- Commercial Law Article
- August 10, 2017 | Authors: Neil J. Schechter; Timothy D. A. Chriss; David H. Fishman; Y. Jeffrey Spatz; Edward J. Levin; Seth M. Rotenberg; Searle E. Mitnick; William D. Shaughnessy; Peter B. Rosenwald; Danielle Stager Zoller
- Law Firm: Gordon Feinblatt LLC - Baltimore Office
25. Chapter 484 (SB 392)
Credit Regulation - Closed End Credit Loans - Elimination of Duplicative Disclosures
Commercial Law Article repealing and reenacting with amendments Sections 12–125 and 12–1022
Since 1989 Maryland has required licensed mortgage lenders and brokers to provide certain disclosures, commonly referred to as the Maryland financing agreement and Maryland commitment. Failure to provide these disclosures can lead to regulatory penalties and civil liability. Chapter 484 recognizes that much, if not all, of the information required to be disclosed in the Maryland financing agreement and Maryland commitment is found in required federal Truth in Lending Act and Real Estate Settlement Procedures Act integrated disclosures (TRID) for closed end mortgage credit. This Act sets forth that disclosures provided by a licensee to a borrower in compliance with TRID will satisfy requirements under Maryland law to furnish a Maryland financing agreement or Maryland commitment. This Act directs the Commissioner of Financial Regulation to monitor TRID requirements implemented by the federal Consumer Financial Protection Bureau and notify the Governor and the General Assembly if the Commissioner determines that federal disclosure requirements are modified or proposed to be modified to be less stringent or less consumer friendly.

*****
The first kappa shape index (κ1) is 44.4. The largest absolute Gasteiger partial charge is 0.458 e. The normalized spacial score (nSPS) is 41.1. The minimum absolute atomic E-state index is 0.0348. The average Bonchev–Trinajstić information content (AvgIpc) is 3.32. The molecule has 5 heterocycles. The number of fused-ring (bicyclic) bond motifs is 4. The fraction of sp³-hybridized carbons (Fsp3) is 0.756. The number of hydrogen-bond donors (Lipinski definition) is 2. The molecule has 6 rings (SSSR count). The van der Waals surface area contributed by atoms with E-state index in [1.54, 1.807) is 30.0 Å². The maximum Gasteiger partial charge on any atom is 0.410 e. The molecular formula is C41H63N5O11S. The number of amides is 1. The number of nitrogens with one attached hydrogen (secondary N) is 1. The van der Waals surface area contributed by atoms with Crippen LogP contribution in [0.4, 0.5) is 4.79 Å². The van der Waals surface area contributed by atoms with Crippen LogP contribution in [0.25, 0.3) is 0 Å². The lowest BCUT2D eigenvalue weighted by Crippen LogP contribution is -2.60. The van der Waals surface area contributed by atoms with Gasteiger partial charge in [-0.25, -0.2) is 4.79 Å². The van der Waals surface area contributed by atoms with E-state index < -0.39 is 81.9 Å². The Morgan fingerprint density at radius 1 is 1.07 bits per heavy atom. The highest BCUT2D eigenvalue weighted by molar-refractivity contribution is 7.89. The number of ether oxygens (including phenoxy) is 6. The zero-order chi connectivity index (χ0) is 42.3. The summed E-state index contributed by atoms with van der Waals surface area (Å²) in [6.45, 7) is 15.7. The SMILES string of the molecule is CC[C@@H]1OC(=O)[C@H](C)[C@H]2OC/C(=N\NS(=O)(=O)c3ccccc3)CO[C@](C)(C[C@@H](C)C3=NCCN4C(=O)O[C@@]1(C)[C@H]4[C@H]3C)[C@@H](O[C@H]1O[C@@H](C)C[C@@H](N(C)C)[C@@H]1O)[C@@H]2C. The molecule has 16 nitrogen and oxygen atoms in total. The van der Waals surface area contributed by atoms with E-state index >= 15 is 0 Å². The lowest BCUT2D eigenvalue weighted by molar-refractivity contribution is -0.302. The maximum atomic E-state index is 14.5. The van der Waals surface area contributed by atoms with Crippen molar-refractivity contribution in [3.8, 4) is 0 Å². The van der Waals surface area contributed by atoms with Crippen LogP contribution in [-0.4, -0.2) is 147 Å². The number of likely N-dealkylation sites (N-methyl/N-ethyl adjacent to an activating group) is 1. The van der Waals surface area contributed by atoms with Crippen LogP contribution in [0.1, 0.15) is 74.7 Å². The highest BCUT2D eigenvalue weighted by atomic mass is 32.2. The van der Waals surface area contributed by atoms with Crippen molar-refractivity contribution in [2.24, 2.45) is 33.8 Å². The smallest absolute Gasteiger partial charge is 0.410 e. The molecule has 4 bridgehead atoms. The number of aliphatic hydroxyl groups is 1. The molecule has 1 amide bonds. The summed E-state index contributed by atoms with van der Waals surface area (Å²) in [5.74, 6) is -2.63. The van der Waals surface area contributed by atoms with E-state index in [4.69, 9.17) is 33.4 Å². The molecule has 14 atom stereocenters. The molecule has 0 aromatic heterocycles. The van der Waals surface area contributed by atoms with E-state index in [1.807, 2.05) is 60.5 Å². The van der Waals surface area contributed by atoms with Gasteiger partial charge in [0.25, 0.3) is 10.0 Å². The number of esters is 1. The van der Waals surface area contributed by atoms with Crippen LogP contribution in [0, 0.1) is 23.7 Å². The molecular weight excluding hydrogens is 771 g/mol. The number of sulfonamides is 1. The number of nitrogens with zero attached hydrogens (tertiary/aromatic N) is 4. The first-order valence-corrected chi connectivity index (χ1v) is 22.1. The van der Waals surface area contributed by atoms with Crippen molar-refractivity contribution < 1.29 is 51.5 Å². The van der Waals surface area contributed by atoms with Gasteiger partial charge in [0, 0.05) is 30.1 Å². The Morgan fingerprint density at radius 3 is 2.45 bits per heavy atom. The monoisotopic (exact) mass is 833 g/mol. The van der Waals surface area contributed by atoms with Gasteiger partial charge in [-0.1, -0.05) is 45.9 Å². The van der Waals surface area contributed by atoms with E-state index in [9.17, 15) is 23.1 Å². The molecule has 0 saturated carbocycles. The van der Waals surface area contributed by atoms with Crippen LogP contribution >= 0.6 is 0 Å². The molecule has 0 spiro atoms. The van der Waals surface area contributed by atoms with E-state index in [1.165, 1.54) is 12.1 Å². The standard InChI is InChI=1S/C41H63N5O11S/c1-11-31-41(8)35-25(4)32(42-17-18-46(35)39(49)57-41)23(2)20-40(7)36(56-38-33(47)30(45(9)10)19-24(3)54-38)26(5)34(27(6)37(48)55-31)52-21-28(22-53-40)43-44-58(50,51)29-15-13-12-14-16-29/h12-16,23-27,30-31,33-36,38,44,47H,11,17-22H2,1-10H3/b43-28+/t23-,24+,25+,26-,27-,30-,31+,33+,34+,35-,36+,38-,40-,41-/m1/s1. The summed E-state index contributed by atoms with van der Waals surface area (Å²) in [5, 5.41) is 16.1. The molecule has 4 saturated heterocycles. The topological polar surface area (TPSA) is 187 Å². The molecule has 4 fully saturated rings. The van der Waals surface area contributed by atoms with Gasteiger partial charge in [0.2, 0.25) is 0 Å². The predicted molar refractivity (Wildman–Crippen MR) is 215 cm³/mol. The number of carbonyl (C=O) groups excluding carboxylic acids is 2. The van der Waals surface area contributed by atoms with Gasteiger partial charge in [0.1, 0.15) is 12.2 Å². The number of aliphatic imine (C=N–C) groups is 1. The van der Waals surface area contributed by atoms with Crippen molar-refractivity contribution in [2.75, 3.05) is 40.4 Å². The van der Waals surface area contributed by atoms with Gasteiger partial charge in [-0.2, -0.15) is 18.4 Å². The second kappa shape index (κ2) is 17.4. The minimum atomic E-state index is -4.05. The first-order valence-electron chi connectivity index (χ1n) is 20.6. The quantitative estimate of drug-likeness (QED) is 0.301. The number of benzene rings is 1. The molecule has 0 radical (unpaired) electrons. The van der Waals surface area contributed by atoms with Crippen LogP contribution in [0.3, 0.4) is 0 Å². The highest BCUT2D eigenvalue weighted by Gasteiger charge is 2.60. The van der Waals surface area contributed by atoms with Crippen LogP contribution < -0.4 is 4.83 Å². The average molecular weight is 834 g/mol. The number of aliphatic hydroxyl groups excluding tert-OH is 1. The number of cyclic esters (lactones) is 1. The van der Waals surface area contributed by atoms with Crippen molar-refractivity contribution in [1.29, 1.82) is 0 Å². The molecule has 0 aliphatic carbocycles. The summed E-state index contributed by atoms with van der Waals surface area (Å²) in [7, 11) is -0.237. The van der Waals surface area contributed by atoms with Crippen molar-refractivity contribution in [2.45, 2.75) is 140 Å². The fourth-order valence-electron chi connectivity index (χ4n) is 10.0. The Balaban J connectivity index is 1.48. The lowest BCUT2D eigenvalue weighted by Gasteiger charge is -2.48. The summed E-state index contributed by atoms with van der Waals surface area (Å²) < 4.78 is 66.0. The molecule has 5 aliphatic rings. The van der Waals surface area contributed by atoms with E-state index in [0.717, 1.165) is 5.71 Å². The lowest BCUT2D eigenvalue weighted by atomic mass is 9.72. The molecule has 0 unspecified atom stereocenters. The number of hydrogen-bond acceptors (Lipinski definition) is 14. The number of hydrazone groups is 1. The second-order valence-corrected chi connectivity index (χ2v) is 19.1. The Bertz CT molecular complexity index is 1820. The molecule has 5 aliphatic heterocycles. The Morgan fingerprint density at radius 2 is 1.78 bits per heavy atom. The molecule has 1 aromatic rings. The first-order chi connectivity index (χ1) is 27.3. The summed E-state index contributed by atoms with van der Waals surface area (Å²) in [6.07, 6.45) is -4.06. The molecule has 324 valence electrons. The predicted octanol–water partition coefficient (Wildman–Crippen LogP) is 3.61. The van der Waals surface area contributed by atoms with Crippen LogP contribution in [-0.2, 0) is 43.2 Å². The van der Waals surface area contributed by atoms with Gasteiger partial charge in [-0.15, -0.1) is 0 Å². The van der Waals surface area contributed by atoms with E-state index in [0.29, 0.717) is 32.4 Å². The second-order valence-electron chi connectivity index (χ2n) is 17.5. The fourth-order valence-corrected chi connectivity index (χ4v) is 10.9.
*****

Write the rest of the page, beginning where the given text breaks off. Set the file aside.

Practice Point: TRID does not apply to some mortgages, such as reverse mortgages or open end lines of credit (HELOCs), and Maryland disclosures for those loans are not changed. Licensees may want to contact their forms providers and find out if changes will be implemented to reflect the elimination of certain unique Maryland disclosures for loans subject to TRID.Effective July 1, 2017.